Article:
Building a custom hardtail Strat body
I wanted to feature something a little different to the usual content on the blog, so have decided to document my process of making a guitar body. I may follow on with more like this if it's of interest! Within this article I'll be making a hardtail Strat body for a project, there are of course some superb pre-made bodies available these days, including custom specs but when you've got a workshop full of tools they need to be put to use don't they?! But I'm sure as a result of working from scratch, the final product will be more meaningful too. I have a few spec ideas that will make this body a little unique, something that has been bouncing around my head for a while so will be nice to bring it to life.

So! The project starts off with a 2 piece body blank purchased from our friends at Guitar & Bass Build UK. Neil has some superb quality products on his site, from ready made body stock, custom orders, necks as well as some useful items to take on your own build too, like the body blanks I am making use of! These are particularly useful for those without access to a thickness planer as he offers them ready planed to the 'standard' Fender esq 44.45mm thick. You can choose 1, 2 or 3 piece blanks in a range of popular body/tone woods, so this was ideal for me. Although I have a pretty humble couple of routers (with some rather good Radian bits though which really help!), jigsaw, forstner bits etc, I don't have access to a thickness planer so having this done with my body blank from the get go is a great help. I intend to have a open grain paint finish for this, I wanted some really cool deep gain patterns, so 2 piece Swamp Ash seemed a good way to go. Weight of the 2 piece blank before any material was removed was a humble 8lbs 14oz / 4.042kg, so I think I'll be looking a really nice balanced weight once it's cut down to a Strat shape. 

I'm really happy with the blank I received from the G&B team, very accurately planed, a lovely join and some nice grain to it too. 



Another very useful item for those taking on a build at home, are G&B's router templates. These are absolutely superb, and rather importantly, very accurate templates, lovely to see everything line up perfectly and have useful markings too. Will be a pleasure to use these I'm sure! A great way to get this project off the ground.



So time to get stuck in. First up was marking out a centre line with a right angle and straight edge, and then I can begin marking up and aligning the body routing templates. Using the templates I marked the outline so I could trim the excess away with my humble jigsaw. I also use this opportunity to plan out my pickup routes (as I won't be using the standard 3 single coil configuration), and also mark out the bridge location. I am aiming to use the Descendant 'B.C.B' hardtail bridge, (string through) so personally found it useful with the help of the templates etc to mark out it's correct position. 



Another change to a traditional strat is that I'm opting to not incorporate the traditional Strat top jack plate. I want a really clean look to this project, so I am moving the jack to the side of the body instead, much like a Tele for example. So the top will just receive the pickup and control cavity routes.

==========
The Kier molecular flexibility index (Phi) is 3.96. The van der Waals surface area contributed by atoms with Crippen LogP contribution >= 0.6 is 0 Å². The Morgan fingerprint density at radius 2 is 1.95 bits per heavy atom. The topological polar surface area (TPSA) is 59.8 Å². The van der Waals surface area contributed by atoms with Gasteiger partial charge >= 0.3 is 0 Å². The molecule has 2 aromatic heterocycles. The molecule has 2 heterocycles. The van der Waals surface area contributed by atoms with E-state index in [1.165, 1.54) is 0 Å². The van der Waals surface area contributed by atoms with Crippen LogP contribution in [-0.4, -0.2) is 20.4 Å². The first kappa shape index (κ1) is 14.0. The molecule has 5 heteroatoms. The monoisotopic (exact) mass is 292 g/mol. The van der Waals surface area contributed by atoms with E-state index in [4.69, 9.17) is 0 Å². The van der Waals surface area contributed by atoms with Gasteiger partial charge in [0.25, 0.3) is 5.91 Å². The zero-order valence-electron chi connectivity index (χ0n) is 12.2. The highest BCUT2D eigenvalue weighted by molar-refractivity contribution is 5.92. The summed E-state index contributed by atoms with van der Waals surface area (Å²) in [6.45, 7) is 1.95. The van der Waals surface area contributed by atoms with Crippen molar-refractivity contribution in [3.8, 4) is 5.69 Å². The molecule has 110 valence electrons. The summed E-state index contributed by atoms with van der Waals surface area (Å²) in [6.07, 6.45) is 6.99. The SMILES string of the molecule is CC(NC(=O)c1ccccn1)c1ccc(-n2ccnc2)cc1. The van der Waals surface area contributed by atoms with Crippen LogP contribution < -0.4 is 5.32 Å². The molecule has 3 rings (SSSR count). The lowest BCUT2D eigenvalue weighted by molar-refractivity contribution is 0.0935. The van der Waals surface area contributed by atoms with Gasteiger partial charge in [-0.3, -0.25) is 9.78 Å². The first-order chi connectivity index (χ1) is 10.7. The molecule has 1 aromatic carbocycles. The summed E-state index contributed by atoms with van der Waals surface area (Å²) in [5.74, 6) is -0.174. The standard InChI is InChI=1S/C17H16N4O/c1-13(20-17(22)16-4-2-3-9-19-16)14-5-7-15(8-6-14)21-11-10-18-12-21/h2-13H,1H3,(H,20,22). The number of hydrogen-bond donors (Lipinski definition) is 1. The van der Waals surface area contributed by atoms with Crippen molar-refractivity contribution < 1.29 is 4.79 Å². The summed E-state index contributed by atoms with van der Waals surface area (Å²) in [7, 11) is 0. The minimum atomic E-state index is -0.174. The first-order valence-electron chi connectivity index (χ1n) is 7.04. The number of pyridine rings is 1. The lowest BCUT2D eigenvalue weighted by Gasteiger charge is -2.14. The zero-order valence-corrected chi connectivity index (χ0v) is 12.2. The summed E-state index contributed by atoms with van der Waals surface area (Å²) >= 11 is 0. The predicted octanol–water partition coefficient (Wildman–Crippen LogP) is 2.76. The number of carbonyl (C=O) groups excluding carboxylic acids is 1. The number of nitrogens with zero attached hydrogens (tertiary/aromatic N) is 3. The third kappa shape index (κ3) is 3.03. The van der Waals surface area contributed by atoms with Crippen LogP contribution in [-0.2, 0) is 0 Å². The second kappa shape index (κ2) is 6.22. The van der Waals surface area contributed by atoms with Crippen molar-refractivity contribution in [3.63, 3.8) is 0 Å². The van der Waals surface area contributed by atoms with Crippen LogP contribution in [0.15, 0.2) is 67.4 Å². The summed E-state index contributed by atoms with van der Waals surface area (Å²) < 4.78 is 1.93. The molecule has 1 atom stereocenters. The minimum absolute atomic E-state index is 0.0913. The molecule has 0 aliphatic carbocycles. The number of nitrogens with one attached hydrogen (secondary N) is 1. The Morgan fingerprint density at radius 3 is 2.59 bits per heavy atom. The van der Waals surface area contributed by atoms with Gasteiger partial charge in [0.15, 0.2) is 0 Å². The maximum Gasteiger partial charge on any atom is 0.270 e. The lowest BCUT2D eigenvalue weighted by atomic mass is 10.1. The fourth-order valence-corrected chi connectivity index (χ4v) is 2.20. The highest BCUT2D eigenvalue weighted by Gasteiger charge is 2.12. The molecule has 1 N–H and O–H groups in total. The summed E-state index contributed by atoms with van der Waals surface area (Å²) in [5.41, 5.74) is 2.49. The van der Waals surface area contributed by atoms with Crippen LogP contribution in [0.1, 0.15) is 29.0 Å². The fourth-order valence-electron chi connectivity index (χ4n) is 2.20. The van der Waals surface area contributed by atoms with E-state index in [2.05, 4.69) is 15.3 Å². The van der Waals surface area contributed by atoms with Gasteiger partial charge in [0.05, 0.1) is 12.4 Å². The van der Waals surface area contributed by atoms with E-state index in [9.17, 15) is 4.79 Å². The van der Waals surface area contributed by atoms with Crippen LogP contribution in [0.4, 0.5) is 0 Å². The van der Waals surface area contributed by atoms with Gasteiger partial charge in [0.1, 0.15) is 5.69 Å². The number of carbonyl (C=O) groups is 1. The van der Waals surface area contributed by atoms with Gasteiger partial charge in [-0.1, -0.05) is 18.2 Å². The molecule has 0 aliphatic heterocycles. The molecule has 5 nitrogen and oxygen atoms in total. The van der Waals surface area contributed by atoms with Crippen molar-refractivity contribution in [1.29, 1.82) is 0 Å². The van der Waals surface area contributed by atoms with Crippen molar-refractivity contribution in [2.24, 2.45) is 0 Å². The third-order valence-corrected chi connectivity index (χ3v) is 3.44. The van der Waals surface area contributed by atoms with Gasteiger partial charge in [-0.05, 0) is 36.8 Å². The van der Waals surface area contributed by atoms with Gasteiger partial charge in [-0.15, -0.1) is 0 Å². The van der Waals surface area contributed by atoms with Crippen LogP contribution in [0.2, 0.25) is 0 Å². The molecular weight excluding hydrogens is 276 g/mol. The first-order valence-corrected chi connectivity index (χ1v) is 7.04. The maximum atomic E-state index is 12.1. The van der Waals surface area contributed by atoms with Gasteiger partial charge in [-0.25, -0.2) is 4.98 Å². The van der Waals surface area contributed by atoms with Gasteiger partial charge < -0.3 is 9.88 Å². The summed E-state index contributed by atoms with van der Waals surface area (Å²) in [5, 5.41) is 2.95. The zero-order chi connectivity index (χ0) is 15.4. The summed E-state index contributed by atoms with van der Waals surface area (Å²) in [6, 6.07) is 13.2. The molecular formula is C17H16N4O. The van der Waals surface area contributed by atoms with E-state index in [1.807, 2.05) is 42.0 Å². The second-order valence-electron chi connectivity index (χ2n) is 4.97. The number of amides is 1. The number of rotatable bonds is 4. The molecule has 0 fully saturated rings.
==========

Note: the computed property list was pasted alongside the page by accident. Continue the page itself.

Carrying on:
The eager eyed may recognise the pickup route shapes, I think I have settled on the idea of a Wide Range humbucker in the bridge (one of my favourite bridge humbucker pickup designs). Then for the neck, I'm torn between a few designs at this stage, both of which I've really fancied owning in a guitar but have yet to had the pleasure of doing so. Either the lovely Alnico Staple, like what was used on '54 Les Paul Customs for example, a Dynasonic DeArmond 2000 style pickup or a Charlie Christian. Each have stunning clarity and dynamic response, particularly to my tastes in the neck position so I thought it would be fun to try one of those out. Each are available in P90 soapbar size so figured whilst it's early on in the project and have plenty of time to decide which, the P90 route would allow for either down the line.



With the shape rouged out and planning wrapped up, it was time to reach for the tools. First up is removing the excess material, this can be done on a band saw if you have access to one, but I will be using a simple jigsaw. I ultimately want to reduce the strain on the router bit so do my best to remove as much material as I can at this stage following the marked outline of the body. If you do have limited tools for this, and only have a jigsaw much like myself, then I hope the photos/processes help with your project. Main tips I would give for outlining with a jigsaw is ensuring the tool is flat and level on the material, to ensure a nice vertical/even cut. And also, basic DIY jigsaws much like the one I'm using, don't have a huge amount of power. So I worked in sections, cutting lines in the blank periodically then as you work around the outline there isn't as much strain on the tool/blade, and you can have frequent breaks throughout the process. Common sense for many I'm sure, but worth mentioning.